Fearless in the Good

A reflection from Ayyā Nimmalā:
 
More than two and a half millenia ago, in ancient India, one of the Buddha’s royal supporters, King Pasenadi of Kosala, was fortunate enough to be given a teaching using a powerful simile to remind him of the imminent nature of aging and death. And how powerful, too, was the wise king’s response.

The Buddha asked King Pasenadi to reflect, “What if one of your trustworthy and reliable scouts came running to you from the east and said, ‘I have just come from the east and there I saw a great mountain as high as the clouds coming this way, crushing all living beings. Do whatever you think should be done, great king.’ Then a second scout came from the west, and a third from the north, and a fourth from the south, and they all said the same thing about the direction from which they had come.”

The Buddha then asked, “If such a peril should arise, such a terrible destruction of human life, the human state being so difficult to obtain, what should be done?”

King Pasenadi replied with great respect to the Buddha, “Bhante (venerable sir), if such a great peril should arise, such a terrible destruction of human life, what else should be done but to live by the Dhamma, devoted to non ill-will and non harm (dhammacariya), to live devoted to spiritual calm and peace (samacariya), and to live devoted to goodness, doing kind and generous deeds (kusalakiriya and puññakiriya).”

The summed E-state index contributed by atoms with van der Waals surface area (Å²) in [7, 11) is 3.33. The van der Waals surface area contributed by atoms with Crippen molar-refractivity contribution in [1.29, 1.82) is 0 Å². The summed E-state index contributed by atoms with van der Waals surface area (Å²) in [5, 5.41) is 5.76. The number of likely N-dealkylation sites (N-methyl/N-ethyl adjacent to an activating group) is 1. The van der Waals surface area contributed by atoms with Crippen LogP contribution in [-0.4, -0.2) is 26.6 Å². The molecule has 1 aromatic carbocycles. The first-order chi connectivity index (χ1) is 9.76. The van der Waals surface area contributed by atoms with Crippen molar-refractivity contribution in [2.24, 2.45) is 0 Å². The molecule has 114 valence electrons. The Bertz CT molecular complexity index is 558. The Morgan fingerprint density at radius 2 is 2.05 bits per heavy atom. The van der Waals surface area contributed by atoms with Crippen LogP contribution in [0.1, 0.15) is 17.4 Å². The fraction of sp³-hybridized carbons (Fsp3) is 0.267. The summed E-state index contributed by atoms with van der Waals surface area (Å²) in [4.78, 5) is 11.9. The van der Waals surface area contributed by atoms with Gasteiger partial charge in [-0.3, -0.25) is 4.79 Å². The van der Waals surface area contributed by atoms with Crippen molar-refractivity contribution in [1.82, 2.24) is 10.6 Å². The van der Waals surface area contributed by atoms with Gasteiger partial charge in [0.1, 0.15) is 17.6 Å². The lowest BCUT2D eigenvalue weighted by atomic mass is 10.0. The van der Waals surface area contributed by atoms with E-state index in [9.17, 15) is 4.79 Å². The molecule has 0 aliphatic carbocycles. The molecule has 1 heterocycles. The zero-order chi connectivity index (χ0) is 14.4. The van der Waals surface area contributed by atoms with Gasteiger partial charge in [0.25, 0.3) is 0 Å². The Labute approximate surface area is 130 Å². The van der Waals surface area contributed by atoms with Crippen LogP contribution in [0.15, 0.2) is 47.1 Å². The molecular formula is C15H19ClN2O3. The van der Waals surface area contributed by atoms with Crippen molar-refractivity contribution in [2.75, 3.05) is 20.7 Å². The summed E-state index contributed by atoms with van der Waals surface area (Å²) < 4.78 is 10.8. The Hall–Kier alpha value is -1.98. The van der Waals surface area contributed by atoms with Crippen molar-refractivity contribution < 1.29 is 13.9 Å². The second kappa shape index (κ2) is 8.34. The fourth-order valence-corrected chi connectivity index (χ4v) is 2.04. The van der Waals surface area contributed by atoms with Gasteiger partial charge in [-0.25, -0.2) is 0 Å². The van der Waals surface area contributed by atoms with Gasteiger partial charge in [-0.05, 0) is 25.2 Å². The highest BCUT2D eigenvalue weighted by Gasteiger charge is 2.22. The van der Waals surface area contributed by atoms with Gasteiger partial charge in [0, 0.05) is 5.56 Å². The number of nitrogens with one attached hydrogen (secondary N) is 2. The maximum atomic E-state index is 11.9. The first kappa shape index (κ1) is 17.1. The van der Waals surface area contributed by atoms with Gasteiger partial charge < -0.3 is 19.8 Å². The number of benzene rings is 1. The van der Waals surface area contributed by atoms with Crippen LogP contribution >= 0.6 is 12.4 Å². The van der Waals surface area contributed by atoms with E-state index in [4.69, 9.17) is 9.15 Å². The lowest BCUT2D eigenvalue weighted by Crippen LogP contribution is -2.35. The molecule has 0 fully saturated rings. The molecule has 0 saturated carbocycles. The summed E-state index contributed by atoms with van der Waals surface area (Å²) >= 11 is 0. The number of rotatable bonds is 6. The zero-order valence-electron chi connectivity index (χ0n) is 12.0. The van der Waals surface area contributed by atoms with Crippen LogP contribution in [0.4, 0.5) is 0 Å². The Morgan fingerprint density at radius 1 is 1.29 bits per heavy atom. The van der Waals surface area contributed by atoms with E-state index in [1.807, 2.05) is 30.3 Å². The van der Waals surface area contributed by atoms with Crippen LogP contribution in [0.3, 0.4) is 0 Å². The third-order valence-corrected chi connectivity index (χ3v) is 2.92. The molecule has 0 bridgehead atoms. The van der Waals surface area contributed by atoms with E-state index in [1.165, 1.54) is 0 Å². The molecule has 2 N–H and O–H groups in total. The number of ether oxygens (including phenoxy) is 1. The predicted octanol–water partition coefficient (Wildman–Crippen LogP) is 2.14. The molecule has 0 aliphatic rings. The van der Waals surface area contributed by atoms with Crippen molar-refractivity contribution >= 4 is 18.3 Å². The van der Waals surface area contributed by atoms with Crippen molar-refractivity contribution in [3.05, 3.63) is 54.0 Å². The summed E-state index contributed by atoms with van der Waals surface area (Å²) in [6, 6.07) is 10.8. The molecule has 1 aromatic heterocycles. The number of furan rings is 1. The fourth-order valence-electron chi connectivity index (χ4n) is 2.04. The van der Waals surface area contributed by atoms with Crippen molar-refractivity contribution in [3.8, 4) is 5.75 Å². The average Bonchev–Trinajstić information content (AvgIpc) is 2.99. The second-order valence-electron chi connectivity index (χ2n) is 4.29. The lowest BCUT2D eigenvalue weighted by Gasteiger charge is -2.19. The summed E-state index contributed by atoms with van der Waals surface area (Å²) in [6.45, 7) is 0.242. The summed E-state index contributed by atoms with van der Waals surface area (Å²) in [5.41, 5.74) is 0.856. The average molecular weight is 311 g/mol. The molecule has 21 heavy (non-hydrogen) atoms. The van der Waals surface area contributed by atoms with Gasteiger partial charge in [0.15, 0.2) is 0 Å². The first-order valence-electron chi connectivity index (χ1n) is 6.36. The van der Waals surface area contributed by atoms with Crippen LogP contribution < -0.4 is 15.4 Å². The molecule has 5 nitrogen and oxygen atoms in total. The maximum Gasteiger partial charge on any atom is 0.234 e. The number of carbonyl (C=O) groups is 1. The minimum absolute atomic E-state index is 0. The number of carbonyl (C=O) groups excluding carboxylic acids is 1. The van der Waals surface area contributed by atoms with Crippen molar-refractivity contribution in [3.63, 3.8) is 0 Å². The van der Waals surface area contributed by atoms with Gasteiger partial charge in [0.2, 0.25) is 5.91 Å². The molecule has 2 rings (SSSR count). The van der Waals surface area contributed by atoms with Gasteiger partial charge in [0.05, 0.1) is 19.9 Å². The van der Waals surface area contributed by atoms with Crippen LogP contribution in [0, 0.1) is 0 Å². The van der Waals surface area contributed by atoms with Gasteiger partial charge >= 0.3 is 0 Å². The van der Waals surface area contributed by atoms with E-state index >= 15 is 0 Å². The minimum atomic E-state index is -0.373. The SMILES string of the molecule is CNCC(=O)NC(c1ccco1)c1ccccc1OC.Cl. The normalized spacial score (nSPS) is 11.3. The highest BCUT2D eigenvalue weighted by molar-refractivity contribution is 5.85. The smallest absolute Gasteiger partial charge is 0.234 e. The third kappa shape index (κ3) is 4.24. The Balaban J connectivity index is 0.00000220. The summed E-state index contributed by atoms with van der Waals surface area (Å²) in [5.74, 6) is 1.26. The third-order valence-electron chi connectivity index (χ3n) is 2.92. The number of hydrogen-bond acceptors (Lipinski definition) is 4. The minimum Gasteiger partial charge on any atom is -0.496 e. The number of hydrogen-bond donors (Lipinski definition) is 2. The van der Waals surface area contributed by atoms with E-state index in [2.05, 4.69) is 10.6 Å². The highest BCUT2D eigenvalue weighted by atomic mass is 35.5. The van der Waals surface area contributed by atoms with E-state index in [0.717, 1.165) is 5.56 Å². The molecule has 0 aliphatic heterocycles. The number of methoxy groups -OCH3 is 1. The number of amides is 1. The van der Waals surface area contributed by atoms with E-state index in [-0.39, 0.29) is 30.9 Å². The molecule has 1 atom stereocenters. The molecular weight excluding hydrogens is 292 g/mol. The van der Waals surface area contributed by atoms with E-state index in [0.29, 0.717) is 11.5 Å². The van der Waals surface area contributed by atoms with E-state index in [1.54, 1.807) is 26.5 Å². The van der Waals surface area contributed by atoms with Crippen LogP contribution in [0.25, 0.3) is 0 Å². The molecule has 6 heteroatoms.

Then the Buddha replied, “I inform you, great king, I announce to you great king, ‘aging and death are rolling in on you’. When aging and death are rolling in on you, great king, what should be done?”

And once again King Pasenadi replied, “As aging and death are rolling in on me, Bhante, what else should be done but to live by the Dhamma, devoted to non ill-will and non harm, to live devoted to spiritual calm and peace, and to live devoted to goodness, doing kind and generous deeds.”

The Buddha reminded King Pasenadi that people, particularly kings, are obsessed with wealth and power and fame and getting one pleasant sensory experience after another, even at the cost of others.

But, to modernize his analogy, the king is reminded that no army nor government – no matter how large; no health care system nor vaccine – no matter how great; no riches – no matter how grand; no attitude of superiority due to skin colour, culture, language, gender or sexual orientation has any place or any scope when aging and death are rolling in.

Once again, the king replied, “There is no place or scope for any of these when aging and death come rolling in. As aging and death are rolling in on me, what else should be done but to live by the Dhamma, devoted to non ill-will and non harm, to live devoted to spiritual calm and peace, and to live devoted to goodness, doing kind and generous deeds.”

The Buddha consented, “So it is, great king! So it is, great king!  As aging and death are rolling in, what else should be done but to live by the Dhamma, devoted to non ill-will and non harm, to live devoted to spiritual calm and peace, and to live devoted to goodness, doing kind and generous deeds.”

May we all find value in the Buddha’s message to this great king and in the king’s wise response, and, no matter what comes rolling in, may we set our compass towards love, kindness, goodness and deep and lasting peace.

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